REVIEW: Fever Cure by Phillipa Ashley
Dear Ms. Ashley:
I was looking for recommendations for contemporary romances and this Samhain title was recommended to me. By whom, I am unsure. While this is the first book of yours that I have read, it appears that you’ve been successfully publishing Chick Lit type of stories in the UK which are now being reprinted in the US by Sourcebooks. Jayne enjoyed “Dating Mr. December” and frankly from her review, it sounds like I would too. I guess the main difference between “Fever Cure” and your other titles is that “Fever Cure” appears to be more explicit.
The two leads in the story are very likable but I felt the conflict didn’t hold up for the entirety of the story and that the unsolvable nature of the conflict was too easily resolved. Keira Grayson has a meet cute with enigmatic British fellow, Tom Carew, outside the church where a fellow schoolteacher was getting married. The Honourable Doctor Thomas Edmund Jasper Carew is a passionate humanitarian working as a rural doctor in the Papua Islands. He’s back for a short break and then plans to return. Keira is a school teacher who has her own passion for her children, her teaching, and her permanent roots. Thus, the unsolvable conflict. Either Tom gives up his humanitarian passion and disdain for general practitioner work in Britain or Keira gives up her position as a school teacher and her desire for permanency.
Despite Dr. Tom knowing that he wants to return to Papua Islands as soon as possible and despite Keira knowing this as well, the two embark on an affair which deepens beyond the physical after each moment spent together. Tom’s family looks on Keira as if she is a gift from heaven, hoping that Tom’s desire and burgeoning love will ground him close to his family. His older gay brother also encourages the relationship knowing that no heirs to the title will issue from his relationship.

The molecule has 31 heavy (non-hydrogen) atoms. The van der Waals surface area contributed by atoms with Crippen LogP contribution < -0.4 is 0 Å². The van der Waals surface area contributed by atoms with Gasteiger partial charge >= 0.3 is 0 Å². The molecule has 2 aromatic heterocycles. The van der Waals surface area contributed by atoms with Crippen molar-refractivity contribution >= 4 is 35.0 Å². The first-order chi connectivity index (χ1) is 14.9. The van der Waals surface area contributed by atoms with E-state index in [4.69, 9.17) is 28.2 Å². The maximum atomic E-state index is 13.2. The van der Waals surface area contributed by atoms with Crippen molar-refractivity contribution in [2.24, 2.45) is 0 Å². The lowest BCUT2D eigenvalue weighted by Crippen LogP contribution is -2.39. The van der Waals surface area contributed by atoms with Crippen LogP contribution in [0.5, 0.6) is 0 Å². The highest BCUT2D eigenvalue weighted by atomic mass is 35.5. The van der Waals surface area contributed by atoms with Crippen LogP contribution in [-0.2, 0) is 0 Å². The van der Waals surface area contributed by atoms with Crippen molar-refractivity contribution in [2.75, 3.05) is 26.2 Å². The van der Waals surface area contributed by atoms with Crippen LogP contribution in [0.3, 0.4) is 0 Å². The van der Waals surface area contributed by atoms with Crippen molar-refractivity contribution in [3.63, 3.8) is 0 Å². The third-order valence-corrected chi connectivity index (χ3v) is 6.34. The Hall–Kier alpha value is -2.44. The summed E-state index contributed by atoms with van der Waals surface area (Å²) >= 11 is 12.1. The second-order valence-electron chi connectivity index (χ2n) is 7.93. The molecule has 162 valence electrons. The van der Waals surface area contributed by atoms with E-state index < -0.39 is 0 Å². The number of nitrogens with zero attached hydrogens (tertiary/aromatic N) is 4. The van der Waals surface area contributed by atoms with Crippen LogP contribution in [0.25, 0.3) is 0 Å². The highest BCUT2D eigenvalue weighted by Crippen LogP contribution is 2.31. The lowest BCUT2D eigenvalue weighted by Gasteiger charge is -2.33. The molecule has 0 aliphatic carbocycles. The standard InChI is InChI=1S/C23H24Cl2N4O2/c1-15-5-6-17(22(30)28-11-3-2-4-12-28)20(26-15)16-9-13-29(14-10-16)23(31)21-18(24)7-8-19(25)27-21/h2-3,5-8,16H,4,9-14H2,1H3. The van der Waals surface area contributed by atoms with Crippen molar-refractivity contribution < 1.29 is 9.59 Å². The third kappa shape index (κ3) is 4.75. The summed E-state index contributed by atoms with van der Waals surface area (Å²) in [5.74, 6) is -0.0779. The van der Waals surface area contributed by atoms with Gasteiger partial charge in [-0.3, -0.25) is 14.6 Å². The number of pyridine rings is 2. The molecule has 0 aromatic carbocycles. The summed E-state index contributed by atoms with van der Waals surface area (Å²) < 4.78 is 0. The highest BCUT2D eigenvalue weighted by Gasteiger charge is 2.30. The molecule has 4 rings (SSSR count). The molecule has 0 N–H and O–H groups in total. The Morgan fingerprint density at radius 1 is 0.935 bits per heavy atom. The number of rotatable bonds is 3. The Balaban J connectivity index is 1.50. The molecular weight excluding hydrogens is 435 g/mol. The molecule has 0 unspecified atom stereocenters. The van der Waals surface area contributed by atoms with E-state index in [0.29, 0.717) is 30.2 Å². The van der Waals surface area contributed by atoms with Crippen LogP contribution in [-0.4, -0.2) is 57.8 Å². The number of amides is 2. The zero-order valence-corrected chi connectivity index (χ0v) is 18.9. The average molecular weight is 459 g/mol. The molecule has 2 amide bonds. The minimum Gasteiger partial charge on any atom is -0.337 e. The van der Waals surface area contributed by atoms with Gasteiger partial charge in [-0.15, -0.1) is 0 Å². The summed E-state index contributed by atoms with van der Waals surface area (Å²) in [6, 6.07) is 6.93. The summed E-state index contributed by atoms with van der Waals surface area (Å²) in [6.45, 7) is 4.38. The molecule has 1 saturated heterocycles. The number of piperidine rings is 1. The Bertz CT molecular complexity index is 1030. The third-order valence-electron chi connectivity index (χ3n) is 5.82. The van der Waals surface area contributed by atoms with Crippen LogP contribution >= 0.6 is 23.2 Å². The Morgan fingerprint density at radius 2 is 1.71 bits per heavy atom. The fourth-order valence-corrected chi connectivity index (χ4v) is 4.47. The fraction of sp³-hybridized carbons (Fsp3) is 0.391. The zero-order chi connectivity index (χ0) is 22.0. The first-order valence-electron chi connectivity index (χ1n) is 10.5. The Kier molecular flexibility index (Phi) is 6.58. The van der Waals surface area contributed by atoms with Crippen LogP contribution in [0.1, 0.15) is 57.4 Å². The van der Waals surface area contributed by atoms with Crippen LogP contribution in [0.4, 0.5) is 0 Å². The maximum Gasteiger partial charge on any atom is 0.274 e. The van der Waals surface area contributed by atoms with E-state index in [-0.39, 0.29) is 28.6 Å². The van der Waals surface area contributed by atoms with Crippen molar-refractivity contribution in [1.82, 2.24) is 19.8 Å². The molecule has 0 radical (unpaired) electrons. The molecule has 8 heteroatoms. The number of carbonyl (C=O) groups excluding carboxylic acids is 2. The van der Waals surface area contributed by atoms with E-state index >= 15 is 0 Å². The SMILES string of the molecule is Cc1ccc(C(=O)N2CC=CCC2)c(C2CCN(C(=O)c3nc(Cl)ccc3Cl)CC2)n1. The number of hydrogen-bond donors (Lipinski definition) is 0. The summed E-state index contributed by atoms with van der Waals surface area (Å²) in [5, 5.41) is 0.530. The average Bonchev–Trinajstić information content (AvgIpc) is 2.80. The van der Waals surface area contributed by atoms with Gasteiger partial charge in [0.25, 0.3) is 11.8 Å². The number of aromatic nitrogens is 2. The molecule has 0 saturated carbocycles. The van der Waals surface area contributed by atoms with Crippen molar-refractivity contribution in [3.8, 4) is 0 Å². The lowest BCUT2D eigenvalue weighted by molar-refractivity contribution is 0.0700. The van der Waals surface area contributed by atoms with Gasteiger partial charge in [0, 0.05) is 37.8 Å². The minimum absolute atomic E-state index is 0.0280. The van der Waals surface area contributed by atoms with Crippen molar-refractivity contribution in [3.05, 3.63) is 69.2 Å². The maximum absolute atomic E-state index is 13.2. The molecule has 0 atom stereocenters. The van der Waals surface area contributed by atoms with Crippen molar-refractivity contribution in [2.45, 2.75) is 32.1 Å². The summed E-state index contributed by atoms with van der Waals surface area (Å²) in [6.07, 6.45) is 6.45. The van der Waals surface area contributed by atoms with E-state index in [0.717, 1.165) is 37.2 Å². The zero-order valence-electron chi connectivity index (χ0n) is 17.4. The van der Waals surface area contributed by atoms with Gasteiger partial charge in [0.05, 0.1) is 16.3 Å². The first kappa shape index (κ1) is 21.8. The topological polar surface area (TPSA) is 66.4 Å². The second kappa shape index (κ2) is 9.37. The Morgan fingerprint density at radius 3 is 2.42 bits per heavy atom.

Tom comes off as bossy and presumptuous at times. This plays well because Keira finds it attractive and Tom sees it as a sign of his own social ineptness. He acknowledges that it is a character flaw and we, as the reader, get the vicarious thrill of enjoying a bossy guy without actually having one in the house irritating us constantly.
He checked his watch briefly, then said. “Right. Saturday. Seven thirty. Your flat. I’ll drive.”
“Now, just hang on a moment! I might be doing something!”
He just smiled, grabbed his bag and made his way to the door.
“Besides, how do you know where I live?” she called as he walked out into the corridor.
“I asked Carrie.”
“You’ve got a nerve, Tom Carew. Just who do you think you are?”
“A presumptuous git,” he shot back. “With a table booked for two at one of the best Italian restaurants in London.”
The dialogue between the two is funny and charming. But the conflict lacked enough energy to carry it through the novel length of the book and despite the fun dialogue and the sexy scenes, I wanted the movement of the book to speed up. The unsolvable nature of the conflict didn’t abate and when the solution was presented to the reader, I felt deflated. I hadn’t seen enough in the build up to warrant the ending.
Up to the end, both parties were very set in their ways and both seemed to have a true passion for their careers and their life’s choices but there was no easy resolution to their dilemma. The resolution, however, was only one that could have been made in romance. B-